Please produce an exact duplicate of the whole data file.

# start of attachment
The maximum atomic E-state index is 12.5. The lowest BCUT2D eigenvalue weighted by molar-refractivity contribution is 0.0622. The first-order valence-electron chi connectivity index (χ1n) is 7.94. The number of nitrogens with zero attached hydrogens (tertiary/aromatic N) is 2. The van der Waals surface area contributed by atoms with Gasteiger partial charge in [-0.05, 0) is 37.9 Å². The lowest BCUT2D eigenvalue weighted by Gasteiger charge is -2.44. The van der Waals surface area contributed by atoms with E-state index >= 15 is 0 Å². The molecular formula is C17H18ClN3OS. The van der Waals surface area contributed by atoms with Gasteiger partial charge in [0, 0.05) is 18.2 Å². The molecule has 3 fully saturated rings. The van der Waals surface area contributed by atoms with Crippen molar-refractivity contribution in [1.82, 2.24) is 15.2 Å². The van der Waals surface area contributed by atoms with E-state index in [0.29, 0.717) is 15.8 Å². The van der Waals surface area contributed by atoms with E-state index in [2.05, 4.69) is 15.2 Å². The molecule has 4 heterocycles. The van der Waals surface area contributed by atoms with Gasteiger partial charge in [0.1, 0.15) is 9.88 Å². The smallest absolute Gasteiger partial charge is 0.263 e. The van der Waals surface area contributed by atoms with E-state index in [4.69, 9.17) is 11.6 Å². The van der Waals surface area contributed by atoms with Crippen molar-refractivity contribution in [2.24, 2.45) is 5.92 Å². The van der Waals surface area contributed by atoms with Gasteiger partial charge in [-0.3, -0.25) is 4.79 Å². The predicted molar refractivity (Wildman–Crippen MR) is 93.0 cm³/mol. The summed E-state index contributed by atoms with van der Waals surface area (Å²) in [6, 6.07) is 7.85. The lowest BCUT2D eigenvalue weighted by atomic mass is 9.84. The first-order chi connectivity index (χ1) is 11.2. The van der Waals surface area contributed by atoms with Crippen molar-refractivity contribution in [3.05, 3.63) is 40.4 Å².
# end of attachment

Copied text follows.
The maximum atomic E-state index is 12.5. The lowest BCUT2D eigenvalue weighted by molar-refractivity contribution is 0.0622. The first-order valence-electron chi connectivity index (χ1n) is 7.94. The number of nitrogens with zero attached hydrogens (tertiary/aromatic N) is 2. The van der Waals surface area contributed by atoms with Gasteiger partial charge in [-0.05, 0) is 37.9 Å². The lowest BCUT2D eigenvalue weighted by Gasteiger charge is -2.44. The van der Waals surface area contributed by atoms with E-state index >= 15 is 0 Å². The molecular formula is C17H18ClN3OS. The van der Waals surface area contributed by atoms with Gasteiger partial charge in [0, 0.05) is 18.2 Å². The molecule has 3 fully saturated rings. The van der Waals surface area contributed by atoms with Crippen molar-refractivity contribution in [1.82, 2.24) is 15.2 Å². The van der Waals surface area contributed by atoms with E-state index in [0.29, 0.717) is 15.8 Å². The van der Waals surface area contributed by atoms with E-state index in [2.05, 4.69) is 15.2 Å². The molecule has 4 heterocycles. The van der Waals surface area contributed by atoms with Gasteiger partial charge in [0.1, 0.15) is 9.88 Å². The smallest absolute Gasteiger partial charge is 0.263 e. The van der Waals surface area contributed by atoms with E-state index in [4.69, 9.17) is 11.6 Å². The van der Waals surface area contributed by atoms with Crippen molar-refractivity contribution in [2.24, 2.45) is 5.92 Å². The van der Waals surface area contributed by atoms with Gasteiger partial charge in [-0.3, -0.25) is 4.79 Å². The predicted molar refractivity (Wildman–Crippen MR) is 93.0 cm³/mol. The summed E-state index contributed by atoms with van der Waals surface area (Å²) in [6, 6.07) is 7.85. The lowest BCUT2D eigenvalue weighted by atomic mass is 9.84. The first-order chi connectivity index (χ1) is 11.2. The van der Waals surface area contributed by atoms with Crippen molar-refractivity contribution in [3.05, 3.63) is 40.4 Å².